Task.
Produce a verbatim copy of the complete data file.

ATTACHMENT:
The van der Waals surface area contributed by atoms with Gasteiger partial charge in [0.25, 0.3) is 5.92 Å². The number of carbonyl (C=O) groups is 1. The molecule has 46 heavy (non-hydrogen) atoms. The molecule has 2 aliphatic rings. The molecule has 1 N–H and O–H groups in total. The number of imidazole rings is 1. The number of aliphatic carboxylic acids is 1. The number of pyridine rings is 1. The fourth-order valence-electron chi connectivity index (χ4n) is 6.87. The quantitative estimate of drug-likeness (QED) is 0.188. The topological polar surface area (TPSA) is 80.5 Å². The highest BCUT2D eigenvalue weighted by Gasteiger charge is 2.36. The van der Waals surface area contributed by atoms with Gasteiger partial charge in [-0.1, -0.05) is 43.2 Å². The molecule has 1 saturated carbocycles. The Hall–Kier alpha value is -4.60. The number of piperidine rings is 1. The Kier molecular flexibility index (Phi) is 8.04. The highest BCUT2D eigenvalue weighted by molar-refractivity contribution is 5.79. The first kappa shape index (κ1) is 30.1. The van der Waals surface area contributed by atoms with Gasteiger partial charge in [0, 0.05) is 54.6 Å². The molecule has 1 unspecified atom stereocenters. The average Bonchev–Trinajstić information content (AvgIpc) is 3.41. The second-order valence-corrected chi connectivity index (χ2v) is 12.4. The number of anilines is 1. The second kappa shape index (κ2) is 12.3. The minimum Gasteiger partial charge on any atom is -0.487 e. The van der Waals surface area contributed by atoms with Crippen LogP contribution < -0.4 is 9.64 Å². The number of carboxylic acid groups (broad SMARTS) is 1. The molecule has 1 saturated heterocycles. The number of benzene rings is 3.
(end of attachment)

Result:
The van der Waals surface area contributed by atoms with Gasteiger partial charge in [0.25, 0.3) is 5.92 Å². The number of carbonyl (C=O) groups is 1. The molecule has 46 heavy (non-hydrogen) atoms. The molecule has 2 aliphatic rings. The molecule has 1 N–H and O–H groups in total. The number of imidazole rings is 1. The number of aliphatic carboxylic acids is 1. The number of pyridine rings is 1. The fourth-order valence-electron chi connectivity index (χ4n) is 6.87. The quantitative estimate of drug-likeness (QED) is 0.188. The topological polar surface area (TPSA) is 80.5 Å². The highest BCUT2D eigenvalue weighted by Gasteiger charge is 2.36. The van der Waals surface area contributed by atoms with Gasteiger partial charge in [-0.1, -0.05) is 43.2 Å². The molecule has 1 saturated carbocycles. The Hall–Kier alpha value is -4.60. The number of piperidine rings is 1. The Kier molecular flexibility index (Phi) is 8.04. The highest BCUT2D eigenvalue weighted by molar-refractivity contribution is 5.79. The first kappa shape index (κ1) is 30.1. The van der Waals surface area contributed by atoms with Gasteiger partial charge in [0, 0.05) is 54.6 Å². The molecule has 1 unspecified atom stereocenters. The average Bonchev–Trinajstić information content (AvgIpc) is 3.41. The second-order valence-corrected chi connectivity index (χ2v) is 12.4. The number of anilines is 1. The second kappa shape index (κ2) is 12.3. The minimum Gasteiger partial charge on any atom is -0.487 e. The van der Waals surface area contributed by atoms with Crippen LogP contribution < -0.4 is 9.64 Å². The number of carboxylic acid groups (broad SMARTS) is 1. The molecule has 1 saturated heterocycles. The number of benzene rings is 3.